Sugar tax proving effective

But there's a stark difference between boys and girls.....
03 February 2023

Interview with 

Jean Adams, University of Cambridge


A glass of Coke and ice


According to the 2021 Health Survey for England, almost three quarters of UK adults are overweight or obese, with obesity rates doubling in the last 30 years. Apart from this being an alarming trend in its own right, the evidence is that young children are also affected, with roughly a third of 10 and 11 year olds overweight or obese. And as they grow up, these children are likely to remain overweight adding to the prevalence of obesity within the population. It's the biggest risk factor for conditions like diabetes and heart disease, which now cost the health service billions every year.

Sugar consumption has been blamed as a major culprit, and most teenagers are typically consuming over 70g of refined sugars every day - that's double the recommended amount. Most of the intake is coming from sugar-sweetened drinks. This is what prompted the government to introduce a "sugar tax" in 2018 to penalise manufacturers based on how much sugar they put in their beverages. So has this intervention worked? Jean Adams from the Cambridge MRC Epidemiology Unit has been looking at the impact on school-age children.

She’s analysed data from the National Child Measurement Programme on over 1 million children in reception - that's 4 to 5 years old - and year 6 - that's 10 to 11 years old - in English primary schools. The introduction of the sugar tax, she's found, was associated with an 8% relative reduction in obesity levels in year six girls; this is equivalent to preventing 5,234 cases of obesity per year in this group. The reductions were greatest in girls whose schools were in deprived areas, where children are known to consume the largest amount of sugary drinks. Surprisingly, boys though showed no change in obesity rates...

<>Jean - We have about 50 countries or territories around the world which now have a tax on soft drinks or sugary drinks. And there is now quite a lot of evidence that they lead to reductions in purchasing and consumption of the drinks that are taxed. There's less data so far on impacts on hard health outcomes. So this study that we've done on obesity in children is kind of leading the way there.

James - Okay. So the signs are good, the tax is making a difference, but how do you know for sure that it's the sugar tax doing this and not other things? Messaging? Education?

Jean - Yeah, that's a really good question and it is really difficult to untangle these things. It's very difficult to get clear signals from this sort of policy evaluation where we're looking in the real world rather than doing controlled trials. And I guess there's a number of ways to think about that and one might be that the messaging and the education is part of what the tax is. So when we introduce a tax that comes along with a lot of discussion in the media, in other places about why is the government taxing soft drinks, well that's because they think they're not very good for you. And so we can think of that whole package of measures as part of what the tax is, but also the methods that we've used where we look at trends over time and how those change in relation to when the tax was implemented. A real problem with that sort of method is it is vulnerable to other things happening.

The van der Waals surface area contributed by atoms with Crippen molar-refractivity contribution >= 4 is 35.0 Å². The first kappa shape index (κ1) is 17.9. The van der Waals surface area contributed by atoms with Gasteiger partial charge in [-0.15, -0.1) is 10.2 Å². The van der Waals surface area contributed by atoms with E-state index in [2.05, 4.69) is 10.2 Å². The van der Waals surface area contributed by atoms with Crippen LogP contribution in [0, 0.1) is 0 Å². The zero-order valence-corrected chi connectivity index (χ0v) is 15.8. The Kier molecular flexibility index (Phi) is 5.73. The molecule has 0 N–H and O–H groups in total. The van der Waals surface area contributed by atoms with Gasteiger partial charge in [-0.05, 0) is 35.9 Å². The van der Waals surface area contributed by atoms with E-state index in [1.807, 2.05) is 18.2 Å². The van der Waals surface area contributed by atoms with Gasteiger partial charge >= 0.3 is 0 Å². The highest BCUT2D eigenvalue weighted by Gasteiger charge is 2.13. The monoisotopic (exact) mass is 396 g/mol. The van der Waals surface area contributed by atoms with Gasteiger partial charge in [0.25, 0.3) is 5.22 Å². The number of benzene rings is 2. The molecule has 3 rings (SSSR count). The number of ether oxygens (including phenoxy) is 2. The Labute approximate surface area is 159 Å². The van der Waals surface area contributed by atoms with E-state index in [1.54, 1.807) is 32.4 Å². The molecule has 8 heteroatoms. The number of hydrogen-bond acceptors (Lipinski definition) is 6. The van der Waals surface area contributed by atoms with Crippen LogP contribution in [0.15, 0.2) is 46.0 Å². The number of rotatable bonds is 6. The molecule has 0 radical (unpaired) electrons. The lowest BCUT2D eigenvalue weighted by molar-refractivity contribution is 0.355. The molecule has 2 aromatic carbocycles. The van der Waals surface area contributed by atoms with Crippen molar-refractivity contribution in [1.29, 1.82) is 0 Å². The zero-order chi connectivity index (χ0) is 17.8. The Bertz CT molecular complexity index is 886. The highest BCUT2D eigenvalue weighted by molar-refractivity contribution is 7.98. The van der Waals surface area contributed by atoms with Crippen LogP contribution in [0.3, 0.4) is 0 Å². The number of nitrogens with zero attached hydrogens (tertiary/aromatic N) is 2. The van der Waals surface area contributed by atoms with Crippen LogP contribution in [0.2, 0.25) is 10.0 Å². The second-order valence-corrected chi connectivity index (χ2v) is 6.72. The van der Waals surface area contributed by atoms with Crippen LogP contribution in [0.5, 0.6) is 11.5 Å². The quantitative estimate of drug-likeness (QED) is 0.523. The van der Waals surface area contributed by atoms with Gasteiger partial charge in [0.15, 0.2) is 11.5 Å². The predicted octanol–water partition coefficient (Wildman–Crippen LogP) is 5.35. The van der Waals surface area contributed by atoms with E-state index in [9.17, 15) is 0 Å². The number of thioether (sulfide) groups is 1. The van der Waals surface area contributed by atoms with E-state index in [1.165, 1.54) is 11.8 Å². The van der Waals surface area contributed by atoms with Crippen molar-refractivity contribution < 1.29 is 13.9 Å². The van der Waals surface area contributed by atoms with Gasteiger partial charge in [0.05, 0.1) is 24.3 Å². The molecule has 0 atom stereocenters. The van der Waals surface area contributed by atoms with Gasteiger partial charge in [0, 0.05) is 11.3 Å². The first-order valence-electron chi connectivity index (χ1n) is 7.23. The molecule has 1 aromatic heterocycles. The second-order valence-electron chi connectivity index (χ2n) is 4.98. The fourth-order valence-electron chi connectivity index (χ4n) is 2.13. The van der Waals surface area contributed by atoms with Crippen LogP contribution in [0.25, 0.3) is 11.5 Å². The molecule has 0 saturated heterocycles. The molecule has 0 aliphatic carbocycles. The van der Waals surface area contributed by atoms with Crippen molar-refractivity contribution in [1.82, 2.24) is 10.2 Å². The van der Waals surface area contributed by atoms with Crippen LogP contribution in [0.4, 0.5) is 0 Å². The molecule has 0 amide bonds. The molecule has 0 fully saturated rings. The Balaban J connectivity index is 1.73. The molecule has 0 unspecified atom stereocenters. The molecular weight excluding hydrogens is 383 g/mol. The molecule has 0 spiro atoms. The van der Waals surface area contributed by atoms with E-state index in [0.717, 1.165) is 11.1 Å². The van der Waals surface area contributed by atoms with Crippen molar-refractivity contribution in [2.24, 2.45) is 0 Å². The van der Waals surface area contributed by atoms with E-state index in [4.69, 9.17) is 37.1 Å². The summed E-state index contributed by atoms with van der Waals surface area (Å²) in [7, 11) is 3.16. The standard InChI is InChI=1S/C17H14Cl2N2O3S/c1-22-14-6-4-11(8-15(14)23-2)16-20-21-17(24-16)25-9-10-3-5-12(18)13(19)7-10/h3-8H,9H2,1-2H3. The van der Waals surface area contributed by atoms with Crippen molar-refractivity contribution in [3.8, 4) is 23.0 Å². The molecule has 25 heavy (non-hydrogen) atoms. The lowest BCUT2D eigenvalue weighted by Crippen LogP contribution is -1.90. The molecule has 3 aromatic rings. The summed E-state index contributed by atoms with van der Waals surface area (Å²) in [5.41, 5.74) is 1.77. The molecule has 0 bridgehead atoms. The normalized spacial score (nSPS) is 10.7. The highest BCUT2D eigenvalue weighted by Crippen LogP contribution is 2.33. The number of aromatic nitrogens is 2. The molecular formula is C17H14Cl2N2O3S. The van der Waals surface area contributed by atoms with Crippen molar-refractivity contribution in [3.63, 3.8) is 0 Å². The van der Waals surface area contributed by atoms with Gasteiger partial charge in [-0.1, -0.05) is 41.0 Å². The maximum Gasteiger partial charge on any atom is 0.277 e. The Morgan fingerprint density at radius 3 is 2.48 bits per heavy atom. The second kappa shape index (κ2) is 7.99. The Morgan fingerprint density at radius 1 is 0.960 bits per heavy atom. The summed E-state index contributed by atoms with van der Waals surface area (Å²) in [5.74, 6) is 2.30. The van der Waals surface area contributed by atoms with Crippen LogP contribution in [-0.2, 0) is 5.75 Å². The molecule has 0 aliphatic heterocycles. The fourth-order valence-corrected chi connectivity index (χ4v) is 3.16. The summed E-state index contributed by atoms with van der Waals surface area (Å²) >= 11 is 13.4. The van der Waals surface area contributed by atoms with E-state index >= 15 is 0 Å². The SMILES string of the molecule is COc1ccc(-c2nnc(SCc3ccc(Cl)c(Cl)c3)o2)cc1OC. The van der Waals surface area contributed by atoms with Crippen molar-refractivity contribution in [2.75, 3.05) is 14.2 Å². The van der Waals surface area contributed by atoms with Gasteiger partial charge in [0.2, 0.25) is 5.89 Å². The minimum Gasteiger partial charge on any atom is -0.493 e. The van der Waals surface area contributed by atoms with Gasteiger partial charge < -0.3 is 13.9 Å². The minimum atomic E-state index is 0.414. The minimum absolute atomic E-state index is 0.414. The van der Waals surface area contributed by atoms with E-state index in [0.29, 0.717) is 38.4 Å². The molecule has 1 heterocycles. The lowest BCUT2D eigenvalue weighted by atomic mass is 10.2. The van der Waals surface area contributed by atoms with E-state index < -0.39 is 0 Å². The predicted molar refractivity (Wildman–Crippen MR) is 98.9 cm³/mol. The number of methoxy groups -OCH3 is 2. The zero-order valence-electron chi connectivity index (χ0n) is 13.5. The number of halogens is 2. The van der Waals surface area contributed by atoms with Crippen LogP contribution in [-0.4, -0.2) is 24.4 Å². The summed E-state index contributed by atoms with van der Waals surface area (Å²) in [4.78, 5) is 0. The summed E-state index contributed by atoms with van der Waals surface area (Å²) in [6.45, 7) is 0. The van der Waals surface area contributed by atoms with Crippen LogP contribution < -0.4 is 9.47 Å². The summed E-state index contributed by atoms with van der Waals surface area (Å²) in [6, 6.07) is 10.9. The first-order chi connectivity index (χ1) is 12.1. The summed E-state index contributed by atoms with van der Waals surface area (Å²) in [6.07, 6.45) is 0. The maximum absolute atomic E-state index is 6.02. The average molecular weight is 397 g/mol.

Jean - So we can't say for absolute certain the tax has led to the change in obesity levels that we see, but we can say that it's part of a jigsaw of lots of different pieces of emerging evidence. So we saw that coincident with the tax coming in, we saw changes in the amount of sugar that was in drinks and that reflects that the tax encouraged manufacturers to reduce the sugar in their drinks. And we also saw decreases in purchasing of sugarery drinks. So all these things together make us think that there's a story to be told.

James - Sure. Just to rewind back a bit slightly. Have you got numbers to put on this as to how exactly important the tax was in reducing sugar intake in kids?

Jean - We have not yet looked at sugar intake in totality, we've looked at purchasing of drinks in households and we see a reduction there in the kind of 5% range.

James - And is it affecting everyone the same? Boys, girls why the difference there? I mean, perhaps you don't have the answer for me right now, but could you speculate as to why you're seeing that difference?

Jean - Yeah, we don't know the answer to that and this data doesn't tell us. So it really is speculation. But I guess we all know that we live in society where girls and boys experience life differently. So girls may be primed to be more responsive to messages about what they're eating, what they look like. Boys might be more primed to messaging about what it is to be good at sport and how energy drinks play into that.


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